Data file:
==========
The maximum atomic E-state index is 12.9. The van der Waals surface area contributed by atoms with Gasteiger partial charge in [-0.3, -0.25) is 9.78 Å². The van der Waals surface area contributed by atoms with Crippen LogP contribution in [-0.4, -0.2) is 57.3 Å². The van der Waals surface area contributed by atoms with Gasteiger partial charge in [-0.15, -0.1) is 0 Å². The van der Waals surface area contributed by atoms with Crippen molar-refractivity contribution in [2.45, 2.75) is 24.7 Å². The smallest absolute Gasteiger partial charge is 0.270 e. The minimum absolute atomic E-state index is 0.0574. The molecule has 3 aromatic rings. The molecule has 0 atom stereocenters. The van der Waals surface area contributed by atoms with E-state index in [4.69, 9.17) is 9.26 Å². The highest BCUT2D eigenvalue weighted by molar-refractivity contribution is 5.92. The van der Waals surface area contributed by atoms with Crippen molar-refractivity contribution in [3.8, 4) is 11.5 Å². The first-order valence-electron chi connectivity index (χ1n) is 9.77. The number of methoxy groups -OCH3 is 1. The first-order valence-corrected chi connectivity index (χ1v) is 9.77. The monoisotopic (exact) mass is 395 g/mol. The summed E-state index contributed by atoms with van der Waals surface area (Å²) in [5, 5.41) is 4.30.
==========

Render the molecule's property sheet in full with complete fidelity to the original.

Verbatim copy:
The maximum atomic E-state index is 12.9. The van der Waals surface area contributed by atoms with Gasteiger partial charge in [-0.3, -0.25) is 9.78 Å². The van der Waals surface area contributed by atoms with Crippen LogP contribution in [-0.4, -0.2) is 57.3 Å². The van der Waals surface area contributed by atoms with Gasteiger partial charge in [-0.15, -0.1) is 0 Å². The van der Waals surface area contributed by atoms with Crippen molar-refractivity contribution in [2.45, 2.75) is 24.7 Å². The smallest absolute Gasteiger partial charge is 0.270 e. The minimum absolute atomic E-state index is 0.0574. The molecule has 3 aromatic rings. The molecule has 0 atom stereocenters. The van der Waals surface area contributed by atoms with E-state index in [4.69, 9.17) is 9.26 Å². The highest BCUT2D eigenvalue weighted by molar-refractivity contribution is 5.92. The van der Waals surface area contributed by atoms with Crippen molar-refractivity contribution in [3.8, 4) is 11.5 Å². The first-order valence-electron chi connectivity index (χ1n) is 9.77. The number of methoxy groups -OCH3 is 1. The first-order valence-corrected chi connectivity index (χ1v) is 9.77. The monoisotopic (exact) mass is 395 g/mol. The summed E-state index contributed by atoms with van der Waals surface area (Å²) in [5, 5.41) is 4.30.